The Time My Friend Punched Benedict Cumberbatch In The Face
The moments that followed were filled with silent intensity. Everyone held their breath as Benedict got up from the floor, clearly displeased. The assistant director quickly yelled, “That’s lunch everyone!” and all the stuntmen and production crew quietly made their way towards catering while the set nurse rushed in to tend to Benedict’s bleeding nose.
I was in London working on a riveting action film starring Nick Moran, Colin Salmon and Benedict Cumberbatch. The scene I just described involved a fight sequence between Benedict and a bunch of henchmen…which included the director and myself (He slipped the two of us in for fun). The film is called Little Favour, and how I ended up working on this film can be characterized as a series of fortunate events. The thrill of having worked on such a film is something I will always cherish.
The director and I have known one another since childhood. We grew up within the same community, but as our lives and careers unfolded, we lost touch. It wasn’t until—through a tragic death in the family—did we re-connect. And though it was a difficult time, I found it reinvigorating that after so many years, he and I would have uncanny similarities from our fitness styles and philosophy on life, to writing and photography.
Unlike my familiar “So close yet so far” scenario with Lin-Manuel Miranda, I stayed engaged with the director since the day of the funeral. And the relationship brillaintly transformed both my career and outlook on life in ways I would have never anticipated. The director began developing a script (the one that would eventually became Little Favour) and preproduction kicked in months later. He kept me in the loop throughout the process. One day he called me and introduced the idea of me being a part of his film. At the time I didn’t know in what capacity, but it didn’t matter, I was willing and excited.
However, just before production, the excitement of my participation was nearly derailed when I was informed there wasn’t enough in the film’s budget to fly me to London where the project was being filmed. Furthermore, I wasn’t in a financial position to pay my own way.
At the time, I was on a photography assignment in Martha’s Vineyard when the discouraging news was shared. I couldn’t help but express how upset and sad I was with my friend, Kimberly, for the next couple days. But something remarkable happened. She decided to help me get to London. Words fail to capture how elated I became. I quickly told the director I was coming, and we were able to work out the logistics of my arrival just in time; the way for me to be a part of his film was on!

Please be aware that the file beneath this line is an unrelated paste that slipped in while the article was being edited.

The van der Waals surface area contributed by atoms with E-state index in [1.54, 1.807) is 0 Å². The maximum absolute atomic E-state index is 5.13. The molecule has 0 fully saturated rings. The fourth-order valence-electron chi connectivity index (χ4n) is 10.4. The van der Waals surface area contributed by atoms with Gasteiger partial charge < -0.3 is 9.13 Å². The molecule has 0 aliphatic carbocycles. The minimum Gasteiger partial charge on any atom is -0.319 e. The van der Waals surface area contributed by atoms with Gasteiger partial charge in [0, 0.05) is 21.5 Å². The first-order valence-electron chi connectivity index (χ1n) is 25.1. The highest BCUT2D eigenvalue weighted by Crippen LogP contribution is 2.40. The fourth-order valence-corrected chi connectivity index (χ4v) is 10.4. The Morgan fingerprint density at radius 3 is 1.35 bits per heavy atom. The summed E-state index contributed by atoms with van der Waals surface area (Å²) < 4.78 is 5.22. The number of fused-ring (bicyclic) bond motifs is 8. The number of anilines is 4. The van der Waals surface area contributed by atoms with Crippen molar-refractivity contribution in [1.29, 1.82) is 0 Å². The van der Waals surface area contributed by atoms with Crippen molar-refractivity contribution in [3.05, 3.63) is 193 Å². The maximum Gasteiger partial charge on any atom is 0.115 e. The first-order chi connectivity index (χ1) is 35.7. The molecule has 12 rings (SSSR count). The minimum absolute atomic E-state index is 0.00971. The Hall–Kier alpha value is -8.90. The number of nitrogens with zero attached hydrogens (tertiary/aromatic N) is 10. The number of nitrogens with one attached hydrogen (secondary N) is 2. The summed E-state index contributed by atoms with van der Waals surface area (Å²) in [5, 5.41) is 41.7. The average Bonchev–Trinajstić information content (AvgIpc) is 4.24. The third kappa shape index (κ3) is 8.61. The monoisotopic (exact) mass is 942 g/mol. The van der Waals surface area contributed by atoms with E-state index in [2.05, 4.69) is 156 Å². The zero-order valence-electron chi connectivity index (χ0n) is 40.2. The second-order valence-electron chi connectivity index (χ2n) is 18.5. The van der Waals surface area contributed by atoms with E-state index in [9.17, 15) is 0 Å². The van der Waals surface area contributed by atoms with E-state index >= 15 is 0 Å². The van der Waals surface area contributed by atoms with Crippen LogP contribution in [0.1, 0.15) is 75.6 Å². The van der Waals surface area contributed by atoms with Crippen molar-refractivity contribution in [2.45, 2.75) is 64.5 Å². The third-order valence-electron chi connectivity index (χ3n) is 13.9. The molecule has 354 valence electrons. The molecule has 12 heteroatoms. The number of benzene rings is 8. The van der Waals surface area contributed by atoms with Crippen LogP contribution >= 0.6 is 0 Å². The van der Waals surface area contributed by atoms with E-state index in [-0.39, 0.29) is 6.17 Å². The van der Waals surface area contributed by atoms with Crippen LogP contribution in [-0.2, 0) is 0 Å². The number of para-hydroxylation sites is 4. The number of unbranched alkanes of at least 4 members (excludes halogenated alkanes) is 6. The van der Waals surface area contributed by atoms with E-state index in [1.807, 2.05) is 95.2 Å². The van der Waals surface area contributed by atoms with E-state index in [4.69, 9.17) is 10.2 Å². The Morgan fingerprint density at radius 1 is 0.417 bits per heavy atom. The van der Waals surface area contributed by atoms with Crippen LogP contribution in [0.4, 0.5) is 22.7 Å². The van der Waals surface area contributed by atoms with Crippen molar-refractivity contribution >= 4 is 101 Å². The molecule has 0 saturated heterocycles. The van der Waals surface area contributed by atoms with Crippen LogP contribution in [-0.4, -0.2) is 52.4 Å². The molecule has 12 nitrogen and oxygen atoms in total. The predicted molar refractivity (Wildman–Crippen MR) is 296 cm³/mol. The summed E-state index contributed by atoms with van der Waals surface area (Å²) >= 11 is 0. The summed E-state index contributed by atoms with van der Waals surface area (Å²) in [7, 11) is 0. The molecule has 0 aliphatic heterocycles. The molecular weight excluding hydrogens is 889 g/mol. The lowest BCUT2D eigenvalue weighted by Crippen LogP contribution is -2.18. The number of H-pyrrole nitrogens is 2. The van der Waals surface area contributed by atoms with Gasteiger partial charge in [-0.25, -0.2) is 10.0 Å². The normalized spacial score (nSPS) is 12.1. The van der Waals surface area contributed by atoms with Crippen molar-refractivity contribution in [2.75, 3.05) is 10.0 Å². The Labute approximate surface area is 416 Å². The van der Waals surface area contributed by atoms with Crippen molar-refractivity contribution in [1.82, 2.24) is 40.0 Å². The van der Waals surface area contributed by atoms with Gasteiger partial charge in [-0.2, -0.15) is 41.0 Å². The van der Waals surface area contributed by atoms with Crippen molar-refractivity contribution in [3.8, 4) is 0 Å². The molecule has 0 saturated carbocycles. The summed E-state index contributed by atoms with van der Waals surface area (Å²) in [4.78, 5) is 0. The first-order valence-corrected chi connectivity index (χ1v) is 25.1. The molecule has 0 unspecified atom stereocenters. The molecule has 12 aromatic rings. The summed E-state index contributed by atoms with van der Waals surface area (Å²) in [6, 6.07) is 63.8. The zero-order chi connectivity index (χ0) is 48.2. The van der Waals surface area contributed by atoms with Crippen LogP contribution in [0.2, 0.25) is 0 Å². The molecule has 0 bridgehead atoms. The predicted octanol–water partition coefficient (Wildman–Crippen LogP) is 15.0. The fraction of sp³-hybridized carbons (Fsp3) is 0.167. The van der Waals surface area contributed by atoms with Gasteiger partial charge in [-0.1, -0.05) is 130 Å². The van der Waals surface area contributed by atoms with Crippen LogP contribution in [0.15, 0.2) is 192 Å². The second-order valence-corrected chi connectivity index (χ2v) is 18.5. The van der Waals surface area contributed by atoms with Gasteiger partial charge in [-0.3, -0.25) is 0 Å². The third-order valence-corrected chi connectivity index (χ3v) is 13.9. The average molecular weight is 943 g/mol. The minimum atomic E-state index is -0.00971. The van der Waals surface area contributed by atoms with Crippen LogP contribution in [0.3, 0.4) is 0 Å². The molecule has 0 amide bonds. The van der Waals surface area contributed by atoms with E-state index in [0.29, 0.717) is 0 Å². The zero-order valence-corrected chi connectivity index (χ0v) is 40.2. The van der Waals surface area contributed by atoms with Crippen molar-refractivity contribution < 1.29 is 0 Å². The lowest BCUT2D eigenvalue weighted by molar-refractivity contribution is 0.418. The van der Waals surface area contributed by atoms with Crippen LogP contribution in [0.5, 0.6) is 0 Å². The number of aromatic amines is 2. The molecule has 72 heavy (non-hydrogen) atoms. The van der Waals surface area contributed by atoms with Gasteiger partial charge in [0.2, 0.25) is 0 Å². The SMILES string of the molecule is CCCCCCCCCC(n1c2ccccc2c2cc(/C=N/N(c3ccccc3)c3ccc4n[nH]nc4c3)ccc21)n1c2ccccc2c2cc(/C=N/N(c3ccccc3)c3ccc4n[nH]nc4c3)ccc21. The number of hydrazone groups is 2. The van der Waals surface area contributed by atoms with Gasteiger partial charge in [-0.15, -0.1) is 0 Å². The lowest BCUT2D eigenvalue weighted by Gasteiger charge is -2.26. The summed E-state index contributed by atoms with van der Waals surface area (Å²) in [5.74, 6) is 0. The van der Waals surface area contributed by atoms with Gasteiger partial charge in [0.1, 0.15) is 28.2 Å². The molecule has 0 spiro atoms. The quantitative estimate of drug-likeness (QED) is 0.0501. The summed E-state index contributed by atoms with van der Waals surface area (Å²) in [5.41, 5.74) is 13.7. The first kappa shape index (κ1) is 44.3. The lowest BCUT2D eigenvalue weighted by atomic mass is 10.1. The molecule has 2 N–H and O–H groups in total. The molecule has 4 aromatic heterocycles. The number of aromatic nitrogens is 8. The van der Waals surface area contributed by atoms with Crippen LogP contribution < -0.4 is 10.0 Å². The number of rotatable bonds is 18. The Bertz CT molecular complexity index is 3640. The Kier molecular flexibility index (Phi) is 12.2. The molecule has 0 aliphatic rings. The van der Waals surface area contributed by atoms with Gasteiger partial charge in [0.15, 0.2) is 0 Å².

I recognized something profound then: Life isn’t about how many people you know, but rather, knowing the right ones…those who help you evolve. It prompted me to consider how many relationships I had and how many of them were really worth sustaining. It sounds harsh, but realizing how distracting and draining our daily lives often leave us, perhaps it’s time for us to evaluate which people stimulate us and cultivate our growth against those who sap our energy and time without any reciprocity. Let me be clear:
Our relationships aren’t about how we can capitalize off them, they’re about how we can edify them. It’s predicated on the joy and fulfillment in helping those we love reach their dreams.
My experiences and involvement in Little Favour refined me professionally. But more so, helped me understand that positioning ourselves with those who nurture our souls, who challenge us to become more, is a powerful formula to progress in life. We ought to reciprocate this. Allowing ourselves to focus on the quality of relationships we choose to maintain will likely manifest a new sense of vigor bilaterally. For myself, having a relationship with the director, likewise with Kimberly, empowered me to explore more and reach new plateaus; I found my spirit rekindled and excited about the possibilities that surrounded me in a refreshing way.
Approaching challenges and meeting them as a team, and not as an individual, radically changes outcomes.
The director taught me that his successes are fueled by empowering others and the quality of relationships he keeps around. I mean, how else could someone punch Benedict Cumberbatch in the face and still be best friends afterwards?
[Little Favour is available to purchase online]